Doing UNIX stuffs in Verilog

Swapnajit Mittra

It all started when somebody (with little imagination, probably one of Brian Kernighan or Dennis Ritchie) wanted to execute a shell command from a C program. For example, if you want to list the contents of the current directory from your C program, it takes more than just the basic knowledge of C libraries. But, within a shell, all you need to do is just "ls -l". So why bother writing pages of code, if somehow you can invoke an "ls -l" and pass it to the shell !

So, the C system call system() was born and was placed in stdlib.h. If you call system("ls -l") from your C program, it will list the directory structure for you.

When Verilog was created and, later standardized, somehow this important utility was ignored. As a result, standard Verilog does not have a way to interact with the shell.

Both Verilog-XL and VCS provides a non-stadard system task $system()which does an equivalent job. You can invoke $system("ls -l") from your Verilog program to list the contents of the current directory.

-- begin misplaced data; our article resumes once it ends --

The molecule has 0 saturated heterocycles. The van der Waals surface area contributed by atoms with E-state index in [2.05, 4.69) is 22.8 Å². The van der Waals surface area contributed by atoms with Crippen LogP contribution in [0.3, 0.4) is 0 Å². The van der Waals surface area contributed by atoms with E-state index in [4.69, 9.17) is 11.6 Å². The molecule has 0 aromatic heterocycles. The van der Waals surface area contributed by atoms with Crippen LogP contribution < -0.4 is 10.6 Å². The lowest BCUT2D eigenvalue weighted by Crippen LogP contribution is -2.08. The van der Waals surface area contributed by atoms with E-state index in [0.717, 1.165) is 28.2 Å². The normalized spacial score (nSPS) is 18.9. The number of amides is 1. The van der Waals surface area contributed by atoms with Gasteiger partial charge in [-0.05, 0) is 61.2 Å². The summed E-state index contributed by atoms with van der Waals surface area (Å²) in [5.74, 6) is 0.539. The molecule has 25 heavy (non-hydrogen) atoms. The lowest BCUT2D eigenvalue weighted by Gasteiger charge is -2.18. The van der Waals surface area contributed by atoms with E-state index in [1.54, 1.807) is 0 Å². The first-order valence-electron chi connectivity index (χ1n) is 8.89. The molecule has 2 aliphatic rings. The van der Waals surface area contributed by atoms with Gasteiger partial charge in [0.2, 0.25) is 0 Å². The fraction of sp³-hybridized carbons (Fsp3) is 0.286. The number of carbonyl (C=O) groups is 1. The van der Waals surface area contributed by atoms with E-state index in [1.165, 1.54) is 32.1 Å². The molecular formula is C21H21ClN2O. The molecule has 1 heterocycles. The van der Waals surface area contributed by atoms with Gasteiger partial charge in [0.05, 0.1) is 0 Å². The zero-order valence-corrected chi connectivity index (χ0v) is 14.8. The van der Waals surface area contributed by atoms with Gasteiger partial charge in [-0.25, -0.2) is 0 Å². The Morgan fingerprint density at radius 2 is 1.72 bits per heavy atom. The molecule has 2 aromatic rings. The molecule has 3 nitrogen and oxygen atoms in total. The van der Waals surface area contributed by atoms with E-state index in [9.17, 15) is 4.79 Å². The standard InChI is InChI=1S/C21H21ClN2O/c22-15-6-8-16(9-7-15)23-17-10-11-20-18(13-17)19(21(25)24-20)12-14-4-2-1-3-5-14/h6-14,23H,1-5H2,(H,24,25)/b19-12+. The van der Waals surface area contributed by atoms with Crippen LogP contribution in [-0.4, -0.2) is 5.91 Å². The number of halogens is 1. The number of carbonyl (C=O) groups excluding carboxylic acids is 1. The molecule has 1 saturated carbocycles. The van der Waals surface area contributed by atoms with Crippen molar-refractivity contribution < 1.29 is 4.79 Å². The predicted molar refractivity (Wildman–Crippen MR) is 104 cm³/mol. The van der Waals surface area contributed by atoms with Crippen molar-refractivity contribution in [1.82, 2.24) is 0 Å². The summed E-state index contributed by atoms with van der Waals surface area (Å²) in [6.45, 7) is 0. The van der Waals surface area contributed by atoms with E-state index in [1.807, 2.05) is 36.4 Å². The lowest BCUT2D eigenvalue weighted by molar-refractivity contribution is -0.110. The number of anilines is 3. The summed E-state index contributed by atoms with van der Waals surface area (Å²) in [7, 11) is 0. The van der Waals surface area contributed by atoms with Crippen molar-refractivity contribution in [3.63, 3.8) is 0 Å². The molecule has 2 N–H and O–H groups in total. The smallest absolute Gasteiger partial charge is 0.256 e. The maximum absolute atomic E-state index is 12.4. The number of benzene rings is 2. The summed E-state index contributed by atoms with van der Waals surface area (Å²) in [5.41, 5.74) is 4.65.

Now, each command executed in a shell returns an exit status to the shell. Analyzing the exit status  is important for  analyzing and debugging the command (imagine the shell command to be a perl program or binary executable, rather than just "ls -l"). Since $system() is a system task and, not a system function, there is no way that a Verilog program can get that information.

This is where the following system call $my_system() can be useful. It reads in a shell command in form of a string, execute it and then return the exit status as an integer (32bit).

For sake of brevity, only the calltf function is shown here.

#include <stdlib.h>
#include <veriuser.h>

calltf_my_system() {
   tf_putp(0, system(tf_strgetp(1)));
}

Note, even though the function reads the input argument, executes it and then return the exit status, it does all these using just one line of code. Share/Save/Bookmark




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